NEW YORK -- For most of Spring Training, Sean Gilmartin could not escape the nagging reality that there was a chance he'd wind up back where he started.
At the time, Gilmartin was months removed from the Mets selecting him in the Rule 5 Draft -- a numbers game that did not play in his favor. If the Mets chose not to carry him on the Opening Day roster, they would be forced to offer him back to the Twins. But Gilmartin did make the team, and from that point on, he never thought much about his tenuous standing in the organization.
And now he doesn't have to at all. Gilmartin survived April through August on the active roster, posting a 2.25 ERA in 40 appearances as an increasingly trusted member of manager Terry Collins' bullpen. Because rosters expand on Tuesday, Gilmartin no longer needs to worry about a demotion sending him back to the Twins; even on the off chance he does not make the playoff roster, Gilmartin will remain Mets property.
"My thought process mainly was, especially in Spring Training, 'Don't give them a reason to send me back,'" Gilmartin said.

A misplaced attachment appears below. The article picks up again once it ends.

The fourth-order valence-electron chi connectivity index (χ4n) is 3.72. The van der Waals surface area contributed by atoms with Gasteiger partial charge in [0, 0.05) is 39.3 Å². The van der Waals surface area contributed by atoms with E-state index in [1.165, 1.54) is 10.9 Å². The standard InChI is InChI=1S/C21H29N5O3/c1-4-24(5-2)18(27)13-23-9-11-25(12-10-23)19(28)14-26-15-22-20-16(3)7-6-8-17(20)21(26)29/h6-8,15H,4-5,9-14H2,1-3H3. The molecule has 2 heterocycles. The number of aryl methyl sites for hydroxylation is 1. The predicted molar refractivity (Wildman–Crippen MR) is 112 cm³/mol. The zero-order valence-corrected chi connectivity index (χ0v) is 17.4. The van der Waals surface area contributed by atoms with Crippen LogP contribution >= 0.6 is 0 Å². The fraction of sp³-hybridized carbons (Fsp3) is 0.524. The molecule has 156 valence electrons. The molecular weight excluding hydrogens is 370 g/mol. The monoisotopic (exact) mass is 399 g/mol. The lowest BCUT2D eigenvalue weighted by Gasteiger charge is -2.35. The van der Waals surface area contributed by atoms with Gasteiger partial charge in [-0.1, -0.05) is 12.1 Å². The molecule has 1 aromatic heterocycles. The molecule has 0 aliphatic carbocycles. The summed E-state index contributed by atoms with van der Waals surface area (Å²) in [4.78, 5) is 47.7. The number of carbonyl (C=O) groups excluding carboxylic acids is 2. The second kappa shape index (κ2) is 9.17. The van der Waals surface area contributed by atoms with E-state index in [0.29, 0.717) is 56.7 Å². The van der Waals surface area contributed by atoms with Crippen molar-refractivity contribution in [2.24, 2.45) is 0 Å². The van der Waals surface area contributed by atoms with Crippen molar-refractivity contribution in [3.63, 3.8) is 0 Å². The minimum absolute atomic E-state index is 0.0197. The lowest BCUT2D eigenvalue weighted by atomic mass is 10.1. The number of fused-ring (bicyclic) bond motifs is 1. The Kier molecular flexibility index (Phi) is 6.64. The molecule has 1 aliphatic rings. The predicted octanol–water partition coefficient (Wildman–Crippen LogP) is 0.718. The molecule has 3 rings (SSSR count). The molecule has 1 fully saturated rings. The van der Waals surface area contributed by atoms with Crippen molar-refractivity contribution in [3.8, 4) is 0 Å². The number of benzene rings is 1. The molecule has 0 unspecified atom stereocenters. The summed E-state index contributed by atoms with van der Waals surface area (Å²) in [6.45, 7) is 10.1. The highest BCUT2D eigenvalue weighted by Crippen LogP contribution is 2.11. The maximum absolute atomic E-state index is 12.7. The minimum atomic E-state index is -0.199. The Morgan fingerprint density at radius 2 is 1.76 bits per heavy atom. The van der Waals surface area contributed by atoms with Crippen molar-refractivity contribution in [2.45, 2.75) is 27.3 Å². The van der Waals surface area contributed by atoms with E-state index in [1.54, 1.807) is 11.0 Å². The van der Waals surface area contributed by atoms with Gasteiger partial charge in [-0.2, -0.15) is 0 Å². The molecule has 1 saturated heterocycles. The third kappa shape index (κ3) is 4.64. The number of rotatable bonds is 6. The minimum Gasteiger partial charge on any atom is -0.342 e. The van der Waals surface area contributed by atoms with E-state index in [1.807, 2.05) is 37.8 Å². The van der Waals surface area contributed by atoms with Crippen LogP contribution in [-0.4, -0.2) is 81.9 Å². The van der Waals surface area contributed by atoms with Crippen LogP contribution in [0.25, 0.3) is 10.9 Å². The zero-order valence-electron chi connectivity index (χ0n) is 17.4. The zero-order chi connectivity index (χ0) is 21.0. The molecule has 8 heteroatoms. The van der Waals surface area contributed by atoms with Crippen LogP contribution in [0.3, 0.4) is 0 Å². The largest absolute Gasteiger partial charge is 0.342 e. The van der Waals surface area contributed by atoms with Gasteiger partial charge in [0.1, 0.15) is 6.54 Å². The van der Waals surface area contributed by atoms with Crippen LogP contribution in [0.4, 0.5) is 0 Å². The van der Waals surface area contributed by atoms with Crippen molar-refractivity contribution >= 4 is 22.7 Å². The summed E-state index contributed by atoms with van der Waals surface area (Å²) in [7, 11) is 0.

In achieving that, Gilmartin became one of just six Rule 5 picks who stuck with their new teams all season, out of a pool of 14, with one of those spending his entire summer on the disabled list. Last year only three out of nine Rule 5 picks made it to September. The Mets have only had one other selection -- reliever Pedro Beato in 2010 -- stick in the last decade.
It's a success rate that Gilmartin understood when he came to the Mets, who converted him from a starter to a reliever. But if he was worried about the transition back then, he has no more reason to be.
"Obviously, it's what I wanted," he said. "You want to stick. You want to make an impact with the team that took you in the Rule 5 [Draft]. Honestly, going throughout the year, I didn't really think about it that much. That actually helped, trying to put it in the back of your mind as much as possible, just going out there and doing what you know how to do."
Anthony DiComo is a reporter for MLB.com. Follow him on Twitter @AnthonyDiComo and Facebook, and listen to his podcast. This story was not subject to the approval of Major League Baseball or its clubs.